Posted 10/11/2018 7:28 PM (GMT -6)
This will be a fairly long post, I’m afraid…
about 3.5 years ago, I was diagnosed with Bipolar (I think type 2 but it may well have been type 1), and forced to remain in a psych ward for 13 days, much longer than others so diagnosed during my stay. I was ordered to take the prescribed med (backed by official state power) for at least six months (or was it a year?) or be forcibly hospitalized. I don't recall the initial drug prescribed, but before long I was approved to change it to risperidone.
The problem is that any bipolar diagnosis was incorrect, even though it seemed to fall under the DSM guidelines, because on two previous occasions I presented with apparent symptoms of hypomania and requested voluntary hospitalization.
I say the diagnosis was incorrect and described “apparent” symptoms of hypomania because I’ve since learned the correct diagnosis: Brief Psychotic Disorder. And unlike the more typical case of BPD, which can last a month or more, in mine “brief” meant less than 24 hours! After 6-8 hours of sleep, every time I was completely back to normal, as my family observed when visiting me the next day.
Rather than being hypomanic, I was actually delusional, which is a symptom of psychosis. In that most recent instance, I believed I had some kind of “magical” powers, including the power to change people’s age, appearance, and sexual preference (I’m gay and thought I could somehow make good-looking males sexually attracted to me, although I never “hit” on anyone, and never hit anyone either – i.e., no attempted violence). I thought that I could perform this and other “magical powers” via sing-song mantras, which I kept talk-singing in my Dad's car all the way to the hospital and inside.
As an aside for those who have never experienced a psychotic delusion, I need to emphasize the shocking, almost unbelievable power and extent of this bizarre experience. For example, I was convinced that I was able to control specific parts of physical reality, and did so to a large extent deliberately, as a result of employing my mantras. But sometimes my magic failed to work, so I “figured” that my conscious control was imperfect. However, I also “knew” billboards and street signs changed virtually immediately after I first looked at them, but I didn’t think I had willfully altered them, in part because I hadn’t used my “magic mantras” to change them, but primarily because I was surprised by their content. Instead, I thought that they had been “redesigned” by my unconscious mind based on whatever had randomly floated through my imagination, as in dreams.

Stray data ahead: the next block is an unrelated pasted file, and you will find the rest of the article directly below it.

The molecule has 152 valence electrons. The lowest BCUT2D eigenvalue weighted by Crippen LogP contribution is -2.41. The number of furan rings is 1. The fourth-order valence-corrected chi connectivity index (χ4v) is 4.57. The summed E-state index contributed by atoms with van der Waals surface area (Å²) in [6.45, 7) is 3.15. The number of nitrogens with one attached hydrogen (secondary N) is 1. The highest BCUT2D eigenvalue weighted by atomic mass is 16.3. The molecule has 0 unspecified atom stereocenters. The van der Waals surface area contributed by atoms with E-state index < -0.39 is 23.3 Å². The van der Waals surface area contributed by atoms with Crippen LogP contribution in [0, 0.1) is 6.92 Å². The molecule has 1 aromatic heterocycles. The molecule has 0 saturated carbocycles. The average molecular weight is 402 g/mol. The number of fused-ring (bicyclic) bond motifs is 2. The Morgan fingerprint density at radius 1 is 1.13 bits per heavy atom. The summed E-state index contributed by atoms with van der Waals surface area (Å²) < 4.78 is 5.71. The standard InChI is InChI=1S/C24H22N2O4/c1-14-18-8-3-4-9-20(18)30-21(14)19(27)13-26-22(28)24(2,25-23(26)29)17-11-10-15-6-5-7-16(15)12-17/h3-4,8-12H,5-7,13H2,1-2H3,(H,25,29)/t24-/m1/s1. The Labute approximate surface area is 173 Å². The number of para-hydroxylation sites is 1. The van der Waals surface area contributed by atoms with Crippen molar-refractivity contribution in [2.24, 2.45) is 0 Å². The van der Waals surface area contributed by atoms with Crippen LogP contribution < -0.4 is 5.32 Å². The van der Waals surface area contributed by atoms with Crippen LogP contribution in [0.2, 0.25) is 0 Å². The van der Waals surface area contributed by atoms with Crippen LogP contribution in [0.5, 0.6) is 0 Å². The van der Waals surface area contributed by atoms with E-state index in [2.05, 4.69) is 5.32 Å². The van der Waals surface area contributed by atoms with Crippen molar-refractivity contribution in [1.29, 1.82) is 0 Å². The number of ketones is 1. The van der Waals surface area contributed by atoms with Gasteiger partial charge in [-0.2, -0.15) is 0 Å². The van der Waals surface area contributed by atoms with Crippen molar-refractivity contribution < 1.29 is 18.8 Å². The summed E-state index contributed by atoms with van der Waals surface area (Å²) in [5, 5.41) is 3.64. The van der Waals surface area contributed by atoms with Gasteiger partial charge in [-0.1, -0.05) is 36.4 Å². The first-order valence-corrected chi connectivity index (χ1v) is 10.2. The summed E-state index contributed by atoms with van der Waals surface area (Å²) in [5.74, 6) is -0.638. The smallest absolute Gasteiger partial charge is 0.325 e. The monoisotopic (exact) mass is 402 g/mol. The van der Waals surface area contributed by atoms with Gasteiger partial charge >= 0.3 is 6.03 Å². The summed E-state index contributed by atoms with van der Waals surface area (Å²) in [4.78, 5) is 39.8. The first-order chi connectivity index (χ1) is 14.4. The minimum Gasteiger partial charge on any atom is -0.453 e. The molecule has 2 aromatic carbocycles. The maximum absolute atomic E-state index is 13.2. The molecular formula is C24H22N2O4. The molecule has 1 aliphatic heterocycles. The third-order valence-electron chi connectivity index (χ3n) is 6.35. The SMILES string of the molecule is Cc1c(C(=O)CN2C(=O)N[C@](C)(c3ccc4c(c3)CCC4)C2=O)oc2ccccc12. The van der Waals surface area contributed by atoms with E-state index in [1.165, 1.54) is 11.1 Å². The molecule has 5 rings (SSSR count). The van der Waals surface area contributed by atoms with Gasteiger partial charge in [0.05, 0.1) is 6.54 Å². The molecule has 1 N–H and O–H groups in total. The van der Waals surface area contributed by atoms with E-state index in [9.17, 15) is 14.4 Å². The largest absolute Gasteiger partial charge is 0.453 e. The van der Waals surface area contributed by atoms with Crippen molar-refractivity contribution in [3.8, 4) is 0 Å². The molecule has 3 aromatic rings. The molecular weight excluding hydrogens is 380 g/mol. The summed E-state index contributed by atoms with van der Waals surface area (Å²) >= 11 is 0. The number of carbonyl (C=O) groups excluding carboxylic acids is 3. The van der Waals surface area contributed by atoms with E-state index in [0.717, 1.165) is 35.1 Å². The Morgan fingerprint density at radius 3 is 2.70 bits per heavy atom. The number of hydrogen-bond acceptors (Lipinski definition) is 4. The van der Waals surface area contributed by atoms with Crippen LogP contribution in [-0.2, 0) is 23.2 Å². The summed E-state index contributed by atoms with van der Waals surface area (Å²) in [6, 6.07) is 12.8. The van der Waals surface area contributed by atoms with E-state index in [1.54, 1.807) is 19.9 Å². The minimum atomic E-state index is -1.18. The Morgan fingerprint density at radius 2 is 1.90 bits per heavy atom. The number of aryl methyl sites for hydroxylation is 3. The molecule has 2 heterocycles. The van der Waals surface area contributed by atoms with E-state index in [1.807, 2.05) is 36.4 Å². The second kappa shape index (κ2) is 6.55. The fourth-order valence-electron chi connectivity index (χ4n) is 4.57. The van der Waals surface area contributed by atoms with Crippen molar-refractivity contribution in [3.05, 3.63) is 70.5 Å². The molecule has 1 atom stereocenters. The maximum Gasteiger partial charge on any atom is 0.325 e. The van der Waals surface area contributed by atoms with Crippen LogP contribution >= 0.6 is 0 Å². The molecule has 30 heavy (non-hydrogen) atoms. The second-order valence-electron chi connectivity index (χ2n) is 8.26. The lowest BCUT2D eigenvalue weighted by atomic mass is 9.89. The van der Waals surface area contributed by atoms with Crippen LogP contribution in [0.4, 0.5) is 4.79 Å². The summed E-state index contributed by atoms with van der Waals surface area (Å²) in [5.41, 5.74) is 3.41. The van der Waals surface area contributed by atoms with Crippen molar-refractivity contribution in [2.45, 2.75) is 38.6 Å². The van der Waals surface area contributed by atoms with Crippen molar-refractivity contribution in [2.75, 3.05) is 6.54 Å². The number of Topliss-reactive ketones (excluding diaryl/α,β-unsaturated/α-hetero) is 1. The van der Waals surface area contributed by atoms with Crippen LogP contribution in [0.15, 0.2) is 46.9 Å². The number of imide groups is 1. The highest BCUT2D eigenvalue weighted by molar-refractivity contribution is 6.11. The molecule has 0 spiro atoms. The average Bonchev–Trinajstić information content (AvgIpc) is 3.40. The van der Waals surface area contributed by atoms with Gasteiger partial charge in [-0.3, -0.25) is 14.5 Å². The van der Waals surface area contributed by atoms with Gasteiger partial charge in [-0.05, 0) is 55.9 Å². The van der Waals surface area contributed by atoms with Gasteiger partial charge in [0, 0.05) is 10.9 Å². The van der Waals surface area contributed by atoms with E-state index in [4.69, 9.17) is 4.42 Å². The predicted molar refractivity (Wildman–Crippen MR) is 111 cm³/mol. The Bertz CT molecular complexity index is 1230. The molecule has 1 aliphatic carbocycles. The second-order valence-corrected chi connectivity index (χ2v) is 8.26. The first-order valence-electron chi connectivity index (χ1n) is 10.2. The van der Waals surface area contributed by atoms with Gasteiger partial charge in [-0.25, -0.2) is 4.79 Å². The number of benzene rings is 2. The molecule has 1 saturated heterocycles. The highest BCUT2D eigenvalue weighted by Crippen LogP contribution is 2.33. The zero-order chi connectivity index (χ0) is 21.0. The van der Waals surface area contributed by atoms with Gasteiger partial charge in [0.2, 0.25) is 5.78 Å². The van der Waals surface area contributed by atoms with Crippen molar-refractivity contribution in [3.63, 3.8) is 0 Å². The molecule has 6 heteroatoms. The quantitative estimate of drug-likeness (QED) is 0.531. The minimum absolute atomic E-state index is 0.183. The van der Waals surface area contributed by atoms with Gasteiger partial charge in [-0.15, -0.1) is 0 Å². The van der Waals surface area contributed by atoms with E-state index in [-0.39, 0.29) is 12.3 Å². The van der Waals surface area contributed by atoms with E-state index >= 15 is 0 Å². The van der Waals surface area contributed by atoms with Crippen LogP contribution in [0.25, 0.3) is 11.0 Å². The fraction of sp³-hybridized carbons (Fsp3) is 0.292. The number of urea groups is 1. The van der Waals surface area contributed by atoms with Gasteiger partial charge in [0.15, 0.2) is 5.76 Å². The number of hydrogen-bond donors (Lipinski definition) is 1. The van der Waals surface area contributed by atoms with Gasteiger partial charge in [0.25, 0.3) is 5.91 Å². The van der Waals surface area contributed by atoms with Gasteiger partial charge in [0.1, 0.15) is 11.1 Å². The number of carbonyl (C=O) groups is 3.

Now, you may imagine that I could only “see” the “changed” billboards and street signs and the like only murkily and hazily. Absolutely not! They were all completely clear, perfect, and obviously the design of skilled artisans/artists (among whom I most definitely do not belong). And their magically revised reality brooked no doubt whatsoever. These and other aspects were as vivid and undeniable as I observe stubbornly unaccommodating physical reality today. That’s the most shocking thing about that class of delusions. You’d never expect such a thing unless you experienced it yourself!
Anyway, you may well -- and should -- ask yourselves why the admitting doctor(s) and other intake personnel didn’t take note of this ridiculous, high-pitched, quiet semi-singing and use this information to guide their diagnosis, which I can’t help but think would and should have eliminated hypomania and bipolar from consideration, but that didn’t happen.